The stigma that has once surrounded mental health issues is slowly beginning to lift. Fortunately, celebrities and online influencers continue to step out and speak up about their experiences with depression, anxiety, PTSD, and other mental health challenges.
But what of the people who are working at jobs that are not exposed to the media? What do they need to know about mental health at their workplace?
Let’s look at some important facts and statistics.
Mental Health Issues Significantly Affect Businesses
Mental health challenges and issues, as well as heightened stress, can lead to poor job performance and a drop in productivity, less engagement at work, and communication issues between employees and employers. They will inevitably impact a business’s bottom line.
As little as one night of poor sleep can significantly impact performance – and considering how mental health challenges affect sleep patterns, the downward spiral is easy to spot.
Employees Have Mental Health Rights
According to the US Equal Employment Opportunity Commission, an employee cannot be fired or forced to stop working based on a mental health issue, and the employer must provide a reasonable accommodation for any mental health condition.
Some employers provide employee assistance programs, too. These are completely confidential and provide assistance to an employee without disclosing any information to the company.
Employees are also allowed up to 12 weeks of unpaid leave to deal with a mental health crisis.
Mental Health Issues Are More Common Than You Think
Unless it’s happening to us, we are mostly unaware of how widely spread mental health issues are. Most people still don’t talk about their own challenges with their mental health.
But the fact of the matter is that one in five Americans will experience a mental health illness every year. This means that there is most likely at least one person in every office suffering from some kind of mental health challenge, be it mild or severe.
Mental Health Issues Are Most Often Treatable
Even when they seem incredibly frightening and isolating to the person affected by them, mental health issues are often treatable. In most cases, they can be solved with regular treatment – whether that be therapy, medication, or simply a specific daily practice someone exercises.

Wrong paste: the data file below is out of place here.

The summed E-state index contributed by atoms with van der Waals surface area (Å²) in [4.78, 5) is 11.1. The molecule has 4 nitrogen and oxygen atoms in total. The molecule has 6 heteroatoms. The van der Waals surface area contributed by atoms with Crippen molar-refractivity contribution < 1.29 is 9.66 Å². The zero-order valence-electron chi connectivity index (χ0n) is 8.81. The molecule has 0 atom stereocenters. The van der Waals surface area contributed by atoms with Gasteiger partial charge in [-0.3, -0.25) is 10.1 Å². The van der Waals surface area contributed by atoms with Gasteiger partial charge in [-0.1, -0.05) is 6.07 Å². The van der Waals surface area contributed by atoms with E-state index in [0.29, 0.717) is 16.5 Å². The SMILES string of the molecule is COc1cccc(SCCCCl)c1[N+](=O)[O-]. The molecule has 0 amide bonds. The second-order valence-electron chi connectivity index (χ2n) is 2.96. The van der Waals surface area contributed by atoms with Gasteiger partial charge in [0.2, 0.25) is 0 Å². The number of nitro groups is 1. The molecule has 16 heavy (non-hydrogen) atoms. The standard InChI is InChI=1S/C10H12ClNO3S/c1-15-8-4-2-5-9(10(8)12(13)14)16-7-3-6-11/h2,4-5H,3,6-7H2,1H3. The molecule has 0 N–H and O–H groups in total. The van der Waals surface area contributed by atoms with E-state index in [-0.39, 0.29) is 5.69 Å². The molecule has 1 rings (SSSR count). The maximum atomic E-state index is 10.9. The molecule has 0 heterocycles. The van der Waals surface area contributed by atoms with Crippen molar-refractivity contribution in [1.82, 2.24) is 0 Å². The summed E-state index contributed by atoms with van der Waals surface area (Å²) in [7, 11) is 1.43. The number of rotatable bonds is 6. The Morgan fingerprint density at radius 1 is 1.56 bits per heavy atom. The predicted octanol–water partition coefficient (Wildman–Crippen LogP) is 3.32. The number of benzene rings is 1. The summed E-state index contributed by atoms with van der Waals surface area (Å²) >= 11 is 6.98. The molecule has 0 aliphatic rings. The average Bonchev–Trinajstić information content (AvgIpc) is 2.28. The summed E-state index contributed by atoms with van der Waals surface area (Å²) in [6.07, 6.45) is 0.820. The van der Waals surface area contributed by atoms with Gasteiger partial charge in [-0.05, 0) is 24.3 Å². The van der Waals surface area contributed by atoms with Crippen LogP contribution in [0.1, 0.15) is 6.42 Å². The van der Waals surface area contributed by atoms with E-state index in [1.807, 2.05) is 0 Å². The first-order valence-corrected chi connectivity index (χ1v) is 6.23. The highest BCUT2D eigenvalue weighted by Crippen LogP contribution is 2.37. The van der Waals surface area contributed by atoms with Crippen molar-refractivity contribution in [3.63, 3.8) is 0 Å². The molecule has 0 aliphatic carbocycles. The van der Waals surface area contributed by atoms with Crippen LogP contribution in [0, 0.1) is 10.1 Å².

The sooner the person suffering from a mental illness seeks treatment, the greater their chances of solving the issue successfully.
What Can You Do to Promote Mental Health in the Workplace
The best way to battle mental health issues in the workplace is to advocate, speak up, and establish procedures for times of crisis. Here are some of the ways you can get involved and practices you can advocate for in your office:
- De-stigmatization – One of the most challenging issues we face in the realm of mental health and mental health advocacy is ignorance and stigmatization. Educating coworkers, managers, and employees about mental health (their own as well as other people’s) is the first step to take.
- A clear line of communication without repercussions – It’s vital to open a line of communication between employees and managers on the subject of mental health. An employee needs to be able to step forward and confide to their manager about their challenges and triggers. In exchange, solutions and processes need to be put in place to help them overcome these issues.
- Personal mental health practices – We can all do a lot to take care of our own mental health. Getting enough sleep, eating a balanced diet, getting enough exercise, and spending time outdoors will significantly help our mental state. Furthermore, it’s crucial for our mental health that we find the time for friends, family, and hobbies. Even when an employer is unable to provide mental health support, the things we do for ourselves can help significantly.
- Watching out for each other – When someone is suffering from a mental health disorder, they may not be able to see it clearly. Speaking up when you notice someone’s odd behavior or irritability and offering support can be the spark they need to help them start getting better.
Mental health in the workplace will take more spotlight as the workplace itself evolves and shifts. For the time being, it’s up to the employees to advocate for this cause. They have to fight for the processes and procedures that can protect them. Hopefully, these facts can help open up that conversation.
About the author: Sarah Kaminski is a freelance writer and social media marketer. She works with a number of small businesses to build their brands through more engaging marketing and content.